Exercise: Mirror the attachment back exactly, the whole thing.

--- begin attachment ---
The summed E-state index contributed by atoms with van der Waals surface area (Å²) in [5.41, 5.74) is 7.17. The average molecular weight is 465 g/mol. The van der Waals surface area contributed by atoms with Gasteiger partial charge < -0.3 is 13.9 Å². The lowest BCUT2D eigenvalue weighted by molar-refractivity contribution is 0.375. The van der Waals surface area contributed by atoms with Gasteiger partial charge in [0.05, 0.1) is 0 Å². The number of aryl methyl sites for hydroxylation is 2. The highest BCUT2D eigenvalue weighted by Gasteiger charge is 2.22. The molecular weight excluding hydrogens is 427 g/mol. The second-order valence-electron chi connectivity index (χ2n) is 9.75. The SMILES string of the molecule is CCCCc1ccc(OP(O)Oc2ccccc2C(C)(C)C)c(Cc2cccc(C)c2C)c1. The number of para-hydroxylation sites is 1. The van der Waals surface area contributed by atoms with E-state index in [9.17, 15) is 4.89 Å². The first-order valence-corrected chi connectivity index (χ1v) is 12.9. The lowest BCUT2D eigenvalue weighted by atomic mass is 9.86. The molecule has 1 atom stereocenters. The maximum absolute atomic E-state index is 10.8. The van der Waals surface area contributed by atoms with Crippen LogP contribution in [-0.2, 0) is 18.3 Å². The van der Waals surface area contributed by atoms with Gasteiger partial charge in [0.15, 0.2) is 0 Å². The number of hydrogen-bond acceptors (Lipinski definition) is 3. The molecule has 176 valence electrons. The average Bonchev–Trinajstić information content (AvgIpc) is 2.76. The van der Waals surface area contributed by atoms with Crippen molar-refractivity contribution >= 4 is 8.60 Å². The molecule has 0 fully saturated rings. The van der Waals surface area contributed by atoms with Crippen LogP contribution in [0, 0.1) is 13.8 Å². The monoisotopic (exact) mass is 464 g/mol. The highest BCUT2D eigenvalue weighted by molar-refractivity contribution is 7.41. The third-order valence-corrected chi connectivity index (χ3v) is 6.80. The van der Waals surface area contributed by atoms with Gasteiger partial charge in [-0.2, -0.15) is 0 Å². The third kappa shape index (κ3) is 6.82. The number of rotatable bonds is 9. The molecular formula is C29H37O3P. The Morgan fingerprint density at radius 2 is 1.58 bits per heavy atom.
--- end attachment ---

The summed E-state index contributed by atoms with van der Waals surface area (Å²) in [5.41, 5.74) is 7.17. The average molecular weight is 465 g/mol. The van der Waals surface area contributed by atoms with Gasteiger partial charge < -0.3 is 13.9 Å². The lowest BCUT2D eigenvalue weighted by molar-refractivity contribution is 0.375. The van der Waals surface area contributed by atoms with Gasteiger partial charge in [0.05, 0.1) is 0 Å². The number of aryl methyl sites for hydroxylation is 2. The highest BCUT2D eigenvalue weighted by Gasteiger charge is 2.22. The molecular weight excluding hydrogens is 427 g/mol. The second-order valence-electron chi connectivity index (χ2n) is 9.75. The SMILES string of the molecule is CCCCc1ccc(OP(O)Oc2ccccc2C(C)(C)C)c(Cc2cccc(C)c2C)c1. The number of para-hydroxylation sites is 1. The van der Waals surface area contributed by atoms with E-state index in [9.17, 15) is 4.89 Å². The first-order valence-corrected chi connectivity index (χ1v) is 12.9. The lowest BCUT2D eigenvalue weighted by atomic mass is 9.86. The molecule has 1 atom stereocenters. The maximum absolute atomic E-state index is 10.8. The van der Waals surface area contributed by atoms with Crippen LogP contribution in [-0.2, 0) is 18.3 Å². The van der Waals surface area contributed by atoms with Gasteiger partial charge in [0.15, 0.2) is 0 Å². The number of hydrogen-bond acceptors (Lipinski definition) is 3. The molecule has 176 valence electrons. The average Bonchev–Trinajstić information content (AvgIpc) is 2.76. The van der Waals surface area contributed by atoms with Crippen molar-refractivity contribution >= 4 is 8.60 Å². The molecule has 0 fully saturated rings. The van der Waals surface area contributed by atoms with Crippen LogP contribution in [0, 0.1) is 13.8 Å². The monoisotopic (exact) mass is 464 g/mol. The highest BCUT2D eigenvalue weighted by molar-refractivity contribution is 7.41. The third-order valence-corrected chi connectivity index (χ3v) is 6.80. The van der Waals surface area contributed by atoms with Gasteiger partial charge in [-0.2, -0.15) is 0 Å². The third kappa shape index (κ3) is 6.82. The number of rotatable bonds is 9. The molecular formula is C29H37O3P. The Morgan fingerprint density at radius 2 is 1.58 bits per heavy atom.